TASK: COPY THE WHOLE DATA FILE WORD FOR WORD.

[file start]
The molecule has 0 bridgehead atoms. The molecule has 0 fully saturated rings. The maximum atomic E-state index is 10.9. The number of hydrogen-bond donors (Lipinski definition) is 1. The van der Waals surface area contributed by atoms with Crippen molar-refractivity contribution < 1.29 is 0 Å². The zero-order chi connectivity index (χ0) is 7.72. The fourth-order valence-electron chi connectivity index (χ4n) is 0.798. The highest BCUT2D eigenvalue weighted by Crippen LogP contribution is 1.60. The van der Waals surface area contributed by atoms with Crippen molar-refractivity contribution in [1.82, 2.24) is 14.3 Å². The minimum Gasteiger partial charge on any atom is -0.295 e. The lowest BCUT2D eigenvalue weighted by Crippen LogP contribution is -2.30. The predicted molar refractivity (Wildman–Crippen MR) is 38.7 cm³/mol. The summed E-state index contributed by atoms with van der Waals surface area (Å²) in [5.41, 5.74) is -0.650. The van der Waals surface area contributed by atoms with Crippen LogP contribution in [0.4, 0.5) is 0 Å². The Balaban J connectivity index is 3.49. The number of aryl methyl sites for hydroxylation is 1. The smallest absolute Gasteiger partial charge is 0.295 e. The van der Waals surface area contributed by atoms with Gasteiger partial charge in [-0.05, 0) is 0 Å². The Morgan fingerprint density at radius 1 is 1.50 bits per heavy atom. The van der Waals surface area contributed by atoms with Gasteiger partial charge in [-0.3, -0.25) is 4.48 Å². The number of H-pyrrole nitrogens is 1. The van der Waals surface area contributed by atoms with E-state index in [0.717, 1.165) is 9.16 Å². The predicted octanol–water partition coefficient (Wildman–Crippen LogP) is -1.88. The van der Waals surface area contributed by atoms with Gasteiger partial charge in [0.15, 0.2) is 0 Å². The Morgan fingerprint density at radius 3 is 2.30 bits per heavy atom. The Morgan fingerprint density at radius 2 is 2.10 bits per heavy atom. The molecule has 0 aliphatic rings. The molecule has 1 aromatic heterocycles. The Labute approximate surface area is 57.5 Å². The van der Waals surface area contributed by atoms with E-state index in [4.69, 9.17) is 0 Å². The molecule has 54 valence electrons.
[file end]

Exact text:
The molecule has 0 bridgehead atoms. The molecule has 0 fully saturated rings. The maximum atomic E-state index is 10.9. The number of hydrogen-bond donors (Lipinski definition) is 1. The van der Waals surface area contributed by atoms with Crippen molar-refractivity contribution < 1.29 is 0 Å². The zero-order chi connectivity index (χ0) is 7.72. The fourth-order valence-electron chi connectivity index (χ4n) is 0.798. The highest BCUT2D eigenvalue weighted by Crippen LogP contribution is 1.60. The van der Waals surface area contributed by atoms with Crippen molar-refractivity contribution in [1.82, 2.24) is 14.3 Å². The minimum Gasteiger partial charge on any atom is -0.295 e. The lowest BCUT2D eigenvalue weighted by Crippen LogP contribution is -2.30. The predicted molar refractivity (Wildman–Crippen MR) is 38.7 cm³/mol. The summed E-state index contributed by atoms with van der Waals surface area (Å²) in [5.41, 5.74) is -0.650. The van der Waals surface area contributed by atoms with Crippen LogP contribution in [0.4, 0.5) is 0 Å². The Balaban J connectivity index is 3.49. The number of aryl methyl sites for hydroxylation is 1. The smallest absolute Gasteiger partial charge is 0.295 e. The van der Waals surface area contributed by atoms with Gasteiger partial charge in [-0.05, 0) is 0 Å². The Morgan fingerprint density at radius 1 is 1.50 bits per heavy atom. The van der Waals surface area contributed by atoms with Gasteiger partial charge in [-0.3, -0.25) is 4.48 Å². The number of H-pyrrole nitrogens is 1. The van der Waals surface area contributed by atoms with E-state index in [0.717, 1.165) is 9.16 Å². The predicted octanol–water partition coefficient (Wildman–Crippen LogP) is -1.88. The van der Waals surface area contributed by atoms with Gasteiger partial charge in [0.15, 0.2) is 0 Å². The Morgan fingerprint density at radius 3 is 2.30 bits per heavy atom. The Morgan fingerprint density at radius 2 is 2.10 bits per heavy atom. The molecule has 0 aliphatic rings. The molecule has 1 aromatic heterocycles. The Labute approximate surface area is 57.5 Å². The van der Waals surface area contributed by atoms with E-state index in [4.69, 9.17) is 0 Å². The molecule has 54 valence electrons.